Dubbed Voluntary Principles to Counter Online Child Sexual Exploitation and Abuse, the 11 principles were said to be have been drafted in consultation with a number of leading technology companies.
Representatives from Facebook, Google, Microsoft, Roblox, Snap and Twitter were present at an earlier meeting in London last July when the drafting of the principles was discussed.
The principles cover the following themes:
- Prevent child sexual abuse material;
- Target online grooming and preparatory behaviour;
- Target livestreaming;
- Prevent searches of child sexual abuse material from surfacing;
- Adopt a specialised approach for children;
- Consider victim/survivor-led mechanisms; and
- Collaborate and respond to evolving threats.
Ministers from the Five Eyes countries at Thursday's launch of the voluntary principles to deter child sexual abuse. Courtesy DoJ
British Security Minister James Brokenshire said: “We cannot allow children to fall victim to predators who lurk in the shadows of the Web.
“Through global collaboration and with enhanced action from the Five Countries, law enforcement agencies and tech companies, we will ensure that children are protected online.”
"It is imperative that we keep children safe from online sexual exploitation and abuse, and we can only accomplish that if we work together with other countries and across sectors,” said Canada’s Minister of Public Safety and Emergency Preparedness Bill Blair.
“Today’s release of the voluntary principles represents a huge step forward and is the result of innovative co-operation between Five Eyes partners and industry stakeholders. For Canada, the principles directly align with our efforts guided by our National Strategy and continues to fulfill our commitment of protecting children from sexual exploitation of any kind.”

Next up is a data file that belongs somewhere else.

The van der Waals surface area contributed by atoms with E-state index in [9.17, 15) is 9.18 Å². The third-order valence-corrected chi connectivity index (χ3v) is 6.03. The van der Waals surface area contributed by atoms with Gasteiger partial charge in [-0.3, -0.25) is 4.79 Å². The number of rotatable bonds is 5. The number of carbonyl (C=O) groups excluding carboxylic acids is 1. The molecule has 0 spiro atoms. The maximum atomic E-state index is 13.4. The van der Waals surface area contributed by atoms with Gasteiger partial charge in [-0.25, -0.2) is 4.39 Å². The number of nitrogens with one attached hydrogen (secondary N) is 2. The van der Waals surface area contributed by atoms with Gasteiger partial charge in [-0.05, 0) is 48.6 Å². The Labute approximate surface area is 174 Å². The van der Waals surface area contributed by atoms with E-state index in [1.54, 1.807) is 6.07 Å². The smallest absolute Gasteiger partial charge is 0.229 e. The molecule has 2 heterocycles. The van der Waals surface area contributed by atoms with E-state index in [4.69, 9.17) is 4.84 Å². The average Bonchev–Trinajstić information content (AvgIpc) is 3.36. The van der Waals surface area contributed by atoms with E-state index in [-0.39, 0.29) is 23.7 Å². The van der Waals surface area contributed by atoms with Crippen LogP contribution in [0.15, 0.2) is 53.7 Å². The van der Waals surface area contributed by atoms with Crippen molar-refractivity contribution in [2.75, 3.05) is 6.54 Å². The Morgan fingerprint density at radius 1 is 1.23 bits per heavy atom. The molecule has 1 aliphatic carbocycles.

“When it comes to tackling child abuse committed on online platforms and services, the digital industry has a vital role to play,” said Australian Home Affairs Minister Peter Dutton. “The Voluntary Principles will help industry optimise these efforts; they reflect governments’ expectations of digital industry, and are scalable and practical to implement across various platforms — from search engines to gaming services to social media networking sites.”
New Zealand Minister of Internal Affairs and Minister for Children Tracey Martin said: “Those who engage in online child sexual exploitation work to get around current barriers and regulations, despite the best efforts and hard work of the digital industry.
“This is a global crime that demands a global response. Working with my colleagues from the Five Countries and the digital industry has ensured we have a set of principles that are robust, flexible, and most importantly, will create effective responses.”